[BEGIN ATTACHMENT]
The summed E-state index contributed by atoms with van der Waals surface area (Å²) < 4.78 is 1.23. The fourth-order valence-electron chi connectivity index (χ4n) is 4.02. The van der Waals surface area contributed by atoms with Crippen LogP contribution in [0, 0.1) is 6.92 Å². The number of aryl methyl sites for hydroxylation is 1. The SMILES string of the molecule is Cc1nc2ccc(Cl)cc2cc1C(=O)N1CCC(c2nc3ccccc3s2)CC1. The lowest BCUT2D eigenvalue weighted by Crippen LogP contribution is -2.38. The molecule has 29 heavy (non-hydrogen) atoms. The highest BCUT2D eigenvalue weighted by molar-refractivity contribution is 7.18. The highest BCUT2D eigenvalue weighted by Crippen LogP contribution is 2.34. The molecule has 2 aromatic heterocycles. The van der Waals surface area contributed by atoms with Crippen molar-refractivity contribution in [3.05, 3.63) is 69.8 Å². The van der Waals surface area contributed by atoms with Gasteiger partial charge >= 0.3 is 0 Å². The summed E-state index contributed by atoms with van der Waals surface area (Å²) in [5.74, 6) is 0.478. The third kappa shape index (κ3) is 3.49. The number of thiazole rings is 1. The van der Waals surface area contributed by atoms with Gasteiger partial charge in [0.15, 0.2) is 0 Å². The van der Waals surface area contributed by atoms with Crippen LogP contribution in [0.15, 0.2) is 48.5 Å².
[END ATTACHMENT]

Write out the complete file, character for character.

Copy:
The summed E-state index contributed by atoms with van der Waals surface area (Å²) < 4.78 is 1.23. The fourth-order valence-electron chi connectivity index (χ4n) is 4.02. The van der Waals surface area contributed by atoms with Crippen LogP contribution in [0, 0.1) is 6.92 Å². The number of aryl methyl sites for hydroxylation is 1. The SMILES string of the molecule is Cc1nc2ccc(Cl)cc2cc1C(=O)N1CCC(c2nc3ccccc3s2)CC1. The lowest BCUT2D eigenvalue weighted by Crippen LogP contribution is -2.38. The molecule has 29 heavy (non-hydrogen) atoms. The highest BCUT2D eigenvalue weighted by molar-refractivity contribution is 7.18. The highest BCUT2D eigenvalue weighted by Crippen LogP contribution is 2.34. The molecule has 2 aromatic heterocycles. The van der Waals surface area contributed by atoms with Crippen molar-refractivity contribution in [3.05, 3.63) is 69.8 Å². The van der Waals surface area contributed by atoms with Gasteiger partial charge >= 0.3 is 0 Å². The summed E-state index contributed by atoms with van der Waals surface area (Å²) in [5.74, 6) is 0.478. The third kappa shape index (κ3) is 3.49. The number of thiazole rings is 1. The van der Waals surface area contributed by atoms with Gasteiger partial charge in [0.15, 0.2) is 0 Å². The van der Waals surface area contributed by atoms with Crippen LogP contribution in [0.15, 0.2) is 48.5 Å².